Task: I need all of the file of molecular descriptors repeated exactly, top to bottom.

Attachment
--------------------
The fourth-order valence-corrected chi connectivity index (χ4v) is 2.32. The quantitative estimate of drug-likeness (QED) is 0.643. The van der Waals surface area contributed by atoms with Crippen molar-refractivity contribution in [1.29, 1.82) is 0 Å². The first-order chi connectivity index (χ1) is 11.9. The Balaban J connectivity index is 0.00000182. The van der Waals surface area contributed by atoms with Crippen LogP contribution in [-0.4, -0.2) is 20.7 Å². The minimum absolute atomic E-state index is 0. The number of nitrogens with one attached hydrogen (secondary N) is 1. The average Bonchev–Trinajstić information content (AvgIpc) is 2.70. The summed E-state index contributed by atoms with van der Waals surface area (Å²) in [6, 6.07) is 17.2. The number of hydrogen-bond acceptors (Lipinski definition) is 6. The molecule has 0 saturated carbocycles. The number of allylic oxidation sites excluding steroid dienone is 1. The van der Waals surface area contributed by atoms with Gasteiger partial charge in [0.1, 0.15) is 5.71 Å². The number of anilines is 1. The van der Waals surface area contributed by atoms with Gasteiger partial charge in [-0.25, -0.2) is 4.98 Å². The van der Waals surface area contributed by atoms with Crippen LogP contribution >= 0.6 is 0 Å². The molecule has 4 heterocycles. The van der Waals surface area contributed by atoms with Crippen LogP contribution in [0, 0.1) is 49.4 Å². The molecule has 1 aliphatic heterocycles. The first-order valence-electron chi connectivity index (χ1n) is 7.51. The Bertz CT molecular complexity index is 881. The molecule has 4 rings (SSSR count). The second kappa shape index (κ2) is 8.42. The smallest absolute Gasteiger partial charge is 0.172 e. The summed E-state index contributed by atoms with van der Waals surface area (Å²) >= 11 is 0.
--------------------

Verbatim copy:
The fourth-order valence-corrected chi connectivity index (χ4v) is 2.32. The quantitative estimate of drug-likeness (QED) is 0.643. The van der Waals surface area contributed by atoms with Crippen molar-refractivity contribution in [1.29, 1.82) is 0 Å². The first-order chi connectivity index (χ1) is 11.9. The Balaban J connectivity index is 0.00000182. The van der Waals surface area contributed by atoms with Crippen LogP contribution in [-0.4, -0.2) is 20.7 Å². The minimum absolute atomic E-state index is 0. The number of nitrogens with one attached hydrogen (secondary N) is 1. The average Bonchev–Trinajstić information content (AvgIpc) is 2.70. The summed E-state index contributed by atoms with van der Waals surface area (Å²) in [6, 6.07) is 17.2. The number of hydrogen-bond acceptors (Lipinski definition) is 6. The molecule has 0 saturated carbocycles. The number of allylic oxidation sites excluding steroid dienone is 1. The van der Waals surface area contributed by atoms with Gasteiger partial charge in [0.1, 0.15) is 5.71 Å². The number of anilines is 1. The van der Waals surface area contributed by atoms with Gasteiger partial charge in [-0.25, -0.2) is 4.98 Å². The van der Waals surface area contributed by atoms with Crippen LogP contribution >= 0.6 is 0 Å². The molecule has 4 heterocycles. The van der Waals surface area contributed by atoms with Crippen LogP contribution in [0, 0.1) is 49.4 Å². The molecule has 1 aliphatic heterocycles. The first-order valence-electron chi connectivity index (χ1n) is 7.51. The Bertz CT molecular complexity index is 881. The molecule has 4 rings (SSSR count). The second kappa shape index (κ2) is 8.42. The smallest absolute Gasteiger partial charge is 0.172 e. The summed E-state index contributed by atoms with van der Waals surface area (Å²) >= 11 is 0.